Mehdi Hasan: OK. Uh, let’s go back to the audience. Yes, gentleman here in the tie.
Audience Participant 5: Just a direct question to Mr Rizvi. He is an adviser to the PM and he is a very intellectual man, but does he call, that when there is a crackdown on opposition and there is an extrajudicial killing and enforced disappearances, even the opposition party doesn’t have any freedom to gather free assembly or anything, they cannot speak. Is that called democracy in Bangladesh?
Gowher Rizvi: What has happened was not a crackdown. What happens is, again, this is the law of the land, that if you want to hold a public meeting, you need to secure the permission of the police department so that adequate facilities are provided. But, what, where the difficulty arose, when two parties decide on the same day to hold their meeting in the same venue. Now which police force in the world, will allow two rival…
Mehdi Hasan: That’s a very specific response. Let’s go back to the audience.
Audience Participant 6: Doctor Rizvi, you’ve, you’ve already answered a couple of questions on the enforced disappearances, and some of the other human rights violations and you’ve used the term deplorable. Why have you refused to engage with the UN special rapporteurs and working groups when they’ve tried to engage with you on this issue and all you do is flatly deny the existence of these?
Mehdi Hasan: That is true what he said, UN special rapporteurs are on record.
Gowher Rizvi: I can, let me ask my colleague.
Saida Muna Tasneem: We are working very closely with UN special rapporteurs. Geneva…
Abbas Faiz: But have you invited them to visit the country?
Saida Muna Tasneem: They always request us to come to the country, we always allow that. I don’t know of any record when we didn’t allow them.
Mehdi Hasan: And are you gonna take them to some of the prisons we heard mentioned earlier where some of these people might be held?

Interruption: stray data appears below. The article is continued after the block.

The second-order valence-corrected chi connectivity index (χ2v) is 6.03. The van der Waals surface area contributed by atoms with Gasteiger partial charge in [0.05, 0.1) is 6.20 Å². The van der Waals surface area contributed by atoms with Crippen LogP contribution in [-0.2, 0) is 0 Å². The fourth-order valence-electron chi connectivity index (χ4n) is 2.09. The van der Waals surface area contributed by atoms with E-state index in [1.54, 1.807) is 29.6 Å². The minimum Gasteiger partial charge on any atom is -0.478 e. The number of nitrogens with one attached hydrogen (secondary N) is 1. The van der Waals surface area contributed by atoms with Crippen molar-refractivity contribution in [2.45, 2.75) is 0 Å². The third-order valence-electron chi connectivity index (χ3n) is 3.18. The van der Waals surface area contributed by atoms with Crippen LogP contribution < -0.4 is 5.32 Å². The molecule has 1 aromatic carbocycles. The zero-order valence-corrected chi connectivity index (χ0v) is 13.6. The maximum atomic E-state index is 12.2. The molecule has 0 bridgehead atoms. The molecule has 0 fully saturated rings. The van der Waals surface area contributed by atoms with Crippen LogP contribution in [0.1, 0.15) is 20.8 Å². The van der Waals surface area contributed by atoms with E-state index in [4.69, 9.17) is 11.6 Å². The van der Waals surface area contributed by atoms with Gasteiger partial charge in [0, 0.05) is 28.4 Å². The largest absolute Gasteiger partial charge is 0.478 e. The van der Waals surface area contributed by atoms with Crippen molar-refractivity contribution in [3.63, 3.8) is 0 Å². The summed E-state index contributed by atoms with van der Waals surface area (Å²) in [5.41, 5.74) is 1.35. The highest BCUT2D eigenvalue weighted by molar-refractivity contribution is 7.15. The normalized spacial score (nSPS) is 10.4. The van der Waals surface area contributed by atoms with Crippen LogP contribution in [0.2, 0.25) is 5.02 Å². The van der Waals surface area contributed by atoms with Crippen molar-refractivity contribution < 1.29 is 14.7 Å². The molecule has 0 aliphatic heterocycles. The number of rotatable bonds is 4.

Saida Muna Tasneem: Actually UN special rapporteur has visited Bangladesh’s prison once.
Audience Participant 6: It’s not a question of inviting them. There have been complaints, there have been requests made by the special rapporteurs that your government has not replied to and not engaged with in any way.
Mehdi Hasan: OK. Just before we finish. One last couple of questions from me, very quickly. You’re an adviser to Sheikh Hasina, you’ve been for years. You represent her here on the international stage, you know that she is now widely considered by many people, many journalists, many governments, to be leading Bangladesh towards an authoritarian destination.
You may not agree with that view, but you know that is the view of many people. Do you feed that view back to her? Does she care? Because there’s a quote from her son where he says that she thinks it’s a badge of honour to be called authoritarian.
Gowher Rizvi: Well, what he was saying is, Lee Kuan Yew has been called an authoritarian person, the prime minister of Malaysia, Mahathir Mohamad has been called. So he was putting it in that context. My point is this, yes, these things have been said, we have heard it, we have heard it and we hear it again. I think the reality is very different. We have had regular elections. Not only at…
Mehdi Hasan: No, no, you’ve made this point. I’m asking about her, what is her attitude when you tell her, this is what people say to me, you’ve travelled around the world and people raise these complaints? What do you say to her?
Gowher Rizvi: She reads the newspapers, she reads… gets her…
Mehdi Hasan: Does it bother her?
Gowher Rizvi: Her daily briefing and she knows that this is not what she is.
Mehdi Hasan: And does it bother you? You’re an academic, a scholar, you, people have a lot of time for you. You’ve taught at Harvard, Oxford, before you joined this government, do you ever think, you know what, this is hard work going around defending Sheikh Hasina, time to head back to academia?
Gowher Rizvi: I can tell you one thing… I, while I would love to do that, let me say to you, I am truly delighted to be able to stand and speak for a person who has qualitatively changed the lives of millions of people in Bangladesh. That is… and, as she has promised herself that she is going to address many of the questions that have been raised.
So, I think we should applaud her for what she has achieved. We should give her the credit where the credit is due. And to start believing that somewhere in the middle, because some people say she is very good, some people say she is very bad, some people take the middle, no. Let’s be little bit more…
Mehdi Hasan: But you have no plans to retire any time soon?
Gowher Rizvi: Well, I’m 70. I am 70 this year.
Mehdi Hasan: Well congratulations.
Gowher Rizvi: Thank you. And I have writing aspirations but at the same time, I’m very privileged and honoured to serve Sheikh Hasina.
Mehdi Hasan: Gowher Rizvi thank you very much for joining me on Head to Head. That’s our show! Head to Head will be back next week. Thank you.